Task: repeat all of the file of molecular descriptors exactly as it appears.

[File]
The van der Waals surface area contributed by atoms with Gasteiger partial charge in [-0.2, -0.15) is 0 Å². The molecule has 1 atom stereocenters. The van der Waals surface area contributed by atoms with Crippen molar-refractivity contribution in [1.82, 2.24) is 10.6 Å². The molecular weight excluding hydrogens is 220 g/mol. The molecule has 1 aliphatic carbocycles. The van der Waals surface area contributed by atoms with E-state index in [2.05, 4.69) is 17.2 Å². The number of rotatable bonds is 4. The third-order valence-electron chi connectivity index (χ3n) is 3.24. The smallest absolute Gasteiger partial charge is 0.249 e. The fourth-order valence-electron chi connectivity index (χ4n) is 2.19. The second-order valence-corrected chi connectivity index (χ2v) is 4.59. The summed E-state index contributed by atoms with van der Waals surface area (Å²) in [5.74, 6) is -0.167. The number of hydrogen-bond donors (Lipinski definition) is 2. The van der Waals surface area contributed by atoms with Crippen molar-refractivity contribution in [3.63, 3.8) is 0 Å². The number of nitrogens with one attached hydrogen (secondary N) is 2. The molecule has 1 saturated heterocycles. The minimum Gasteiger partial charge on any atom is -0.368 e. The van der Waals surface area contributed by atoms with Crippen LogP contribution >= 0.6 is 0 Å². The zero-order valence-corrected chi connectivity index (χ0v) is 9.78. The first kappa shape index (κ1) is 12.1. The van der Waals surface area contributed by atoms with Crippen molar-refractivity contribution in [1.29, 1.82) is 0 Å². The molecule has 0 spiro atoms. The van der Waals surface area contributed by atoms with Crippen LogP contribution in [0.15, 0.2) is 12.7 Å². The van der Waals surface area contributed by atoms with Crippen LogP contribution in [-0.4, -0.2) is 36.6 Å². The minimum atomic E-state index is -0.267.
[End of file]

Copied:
The van der Waals surface area contributed by atoms with Gasteiger partial charge in [-0.2, -0.15) is 0 Å². The molecule has 1 atom stereocenters. The van der Waals surface area contributed by atoms with Crippen molar-refractivity contribution in [1.82, 2.24) is 10.6 Å². The molecular weight excluding hydrogens is 220 g/mol. The molecule has 1 aliphatic carbocycles. The van der Waals surface area contributed by atoms with E-state index in [2.05, 4.69) is 17.2 Å². The number of rotatable bonds is 4. The third-order valence-electron chi connectivity index (χ3n) is 3.24. The smallest absolute Gasteiger partial charge is 0.249 e. The fourth-order valence-electron chi connectivity index (χ4n) is 2.19. The second-order valence-corrected chi connectivity index (χ2v) is 4.59. The summed E-state index contributed by atoms with van der Waals surface area (Å²) in [5.74, 6) is -0.167. The number of hydrogen-bond donors (Lipinski definition) is 2. The van der Waals surface area contributed by atoms with Crippen molar-refractivity contribution in [3.63, 3.8) is 0 Å². The number of nitrogens with one attached hydrogen (secondary N) is 2. The molecule has 1 saturated heterocycles. The minimum Gasteiger partial charge on any atom is -0.368 e. The van der Waals surface area contributed by atoms with Crippen LogP contribution >= 0.6 is 0 Å². The zero-order valence-corrected chi connectivity index (χ0v) is 9.78. The first kappa shape index (κ1) is 12.1. The van der Waals surface area contributed by atoms with Crippen molar-refractivity contribution in [1.29, 1.82) is 0 Å². The molecule has 0 spiro atoms. The van der Waals surface area contributed by atoms with Crippen LogP contribution in [0.15, 0.2) is 12.7 Å². The van der Waals surface area contributed by atoms with Crippen LogP contribution in [-0.4, -0.2) is 36.6 Å². The minimum atomic E-state index is -0.267.